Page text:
Learning, from action and experiment: The depths of human ignorance is more profound than we like to acknowledge and our actions should be aimed at continuous learning. Learning goes hand in hand with going slow, making mistakes, being accountable, patience and forgiveness. Finding the balance between patience and the need for urgent action will require compassion, humility, truth telling, clear headedness, honesty and love.

Loving, is often ridiculed in a world where individualism and short-sightedness rules. But the sustainability revolution will have to be a collective transformation based on the best of human nature, rather than the worst. Our preoccupation with economic problems needs to be replaced by the real problem of human relations, of creation and behaviour and religion. Also here there is a need for patience and compassion with yourself and others to deal with change and resistance and a need to see ourselves as one interconnected global society.

Our world is perceived to be deeply unfair (UNDP, 2014). The dynamics of power and exclusion have left many people, groups, communities and whole countries behind. Some 80% of policymakers in 15 developing countries have described addressing income inequality as a ‘high’ or ‘very high’ priority (UNDP, 2014). Most agreed that inequality represented a potential threat to their country’s long-term social and economic development. The potential for instability and setbacks if gender and other inequalities are not significantly reduced is increasingly recognized by the world’s political and business leaders (Brandes, 2014).

While our sustainable development ‘institutional framework’ touches upon issues of political economy, it doesn’t squarely capture them. We cannot continue to separate politics from development, and politics from economics and politics from gender. Political ideology is integral to development. We know that political processes and interests are major factors in determining development outcomes. Political issues thus need to be addressed up front in any work aiming to help bring about gender equity (Khilji, 2012).This is not to suggest that we need “regime change”, but rather, also at these levels, promote values, consciousness and encourage practices that truly address the vast global (gender) inequalities.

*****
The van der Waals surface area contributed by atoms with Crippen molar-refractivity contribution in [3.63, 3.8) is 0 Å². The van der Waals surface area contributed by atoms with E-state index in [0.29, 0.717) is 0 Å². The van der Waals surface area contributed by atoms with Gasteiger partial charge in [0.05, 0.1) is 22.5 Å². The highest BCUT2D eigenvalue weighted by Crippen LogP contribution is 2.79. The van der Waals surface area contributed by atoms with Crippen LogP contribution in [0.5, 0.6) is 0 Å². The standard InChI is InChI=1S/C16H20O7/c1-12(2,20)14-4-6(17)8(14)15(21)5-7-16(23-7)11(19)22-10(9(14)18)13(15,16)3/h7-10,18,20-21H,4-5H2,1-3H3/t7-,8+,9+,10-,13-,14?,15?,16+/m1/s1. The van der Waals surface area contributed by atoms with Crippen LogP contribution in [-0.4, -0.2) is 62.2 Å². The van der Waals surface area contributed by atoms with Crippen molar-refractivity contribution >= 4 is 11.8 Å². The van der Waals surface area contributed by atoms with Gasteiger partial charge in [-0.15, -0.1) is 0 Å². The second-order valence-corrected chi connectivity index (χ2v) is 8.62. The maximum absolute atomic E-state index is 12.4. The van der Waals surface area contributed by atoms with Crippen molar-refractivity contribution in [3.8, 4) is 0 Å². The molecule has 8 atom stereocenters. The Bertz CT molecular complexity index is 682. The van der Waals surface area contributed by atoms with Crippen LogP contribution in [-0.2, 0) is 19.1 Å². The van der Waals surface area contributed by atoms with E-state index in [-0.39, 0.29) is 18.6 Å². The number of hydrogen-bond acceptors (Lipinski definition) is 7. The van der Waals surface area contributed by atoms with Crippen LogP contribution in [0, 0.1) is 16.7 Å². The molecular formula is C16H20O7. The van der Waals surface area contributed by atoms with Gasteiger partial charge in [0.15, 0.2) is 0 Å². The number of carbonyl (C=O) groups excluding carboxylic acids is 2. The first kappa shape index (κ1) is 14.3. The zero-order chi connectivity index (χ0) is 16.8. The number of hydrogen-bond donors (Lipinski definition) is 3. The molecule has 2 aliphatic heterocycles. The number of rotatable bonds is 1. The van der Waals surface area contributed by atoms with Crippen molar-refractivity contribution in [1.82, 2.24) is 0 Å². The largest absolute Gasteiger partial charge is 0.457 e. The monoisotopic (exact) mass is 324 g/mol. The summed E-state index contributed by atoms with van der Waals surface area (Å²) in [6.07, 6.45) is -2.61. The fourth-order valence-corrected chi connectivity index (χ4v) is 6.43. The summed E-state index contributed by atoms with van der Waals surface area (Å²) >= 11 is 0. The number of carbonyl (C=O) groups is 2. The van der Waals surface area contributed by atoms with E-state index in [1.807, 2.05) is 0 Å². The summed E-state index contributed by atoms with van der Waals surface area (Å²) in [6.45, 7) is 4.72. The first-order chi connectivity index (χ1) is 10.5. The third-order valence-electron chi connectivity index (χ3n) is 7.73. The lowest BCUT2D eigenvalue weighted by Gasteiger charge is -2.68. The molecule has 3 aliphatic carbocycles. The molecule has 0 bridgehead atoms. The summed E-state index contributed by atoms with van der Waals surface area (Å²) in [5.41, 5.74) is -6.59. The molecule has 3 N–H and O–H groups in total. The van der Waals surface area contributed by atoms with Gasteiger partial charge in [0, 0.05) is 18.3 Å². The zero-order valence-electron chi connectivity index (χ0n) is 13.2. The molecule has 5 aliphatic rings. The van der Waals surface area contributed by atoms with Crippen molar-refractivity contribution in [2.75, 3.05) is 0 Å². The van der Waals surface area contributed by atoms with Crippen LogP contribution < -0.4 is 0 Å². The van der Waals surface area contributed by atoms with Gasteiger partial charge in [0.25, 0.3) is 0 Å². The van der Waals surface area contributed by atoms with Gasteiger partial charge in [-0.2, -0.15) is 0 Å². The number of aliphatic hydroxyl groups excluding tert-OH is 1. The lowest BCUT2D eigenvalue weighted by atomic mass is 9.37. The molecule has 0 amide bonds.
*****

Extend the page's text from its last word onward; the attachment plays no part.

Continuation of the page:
In summary, gender equity is fundamental not only to human dignity and happiness but also to sustainable development.

Equity, dignity, happiness, and sustainability are fundamental to our lives but absent in current GDP measurement matrices. The path of learning through reflection and compassion in action, the need to understand the truth of our identity and emotions, the destructive lifestyles our ego promotes and the suffering this causes (if you like, for women in girls in particular) isn’t always beautiful.

Compassion and caring will bring us closer. And it seems to me that for “true” sustainable development (if you like, for equal rights and opportunities for women and girls) to happen our personal attitude and actions can make the difference.

That I find beautiful!

[1] Listen to the audio of the song ‘She Is Beautiful’ taken from the album ‘Paradise And Back Again’ via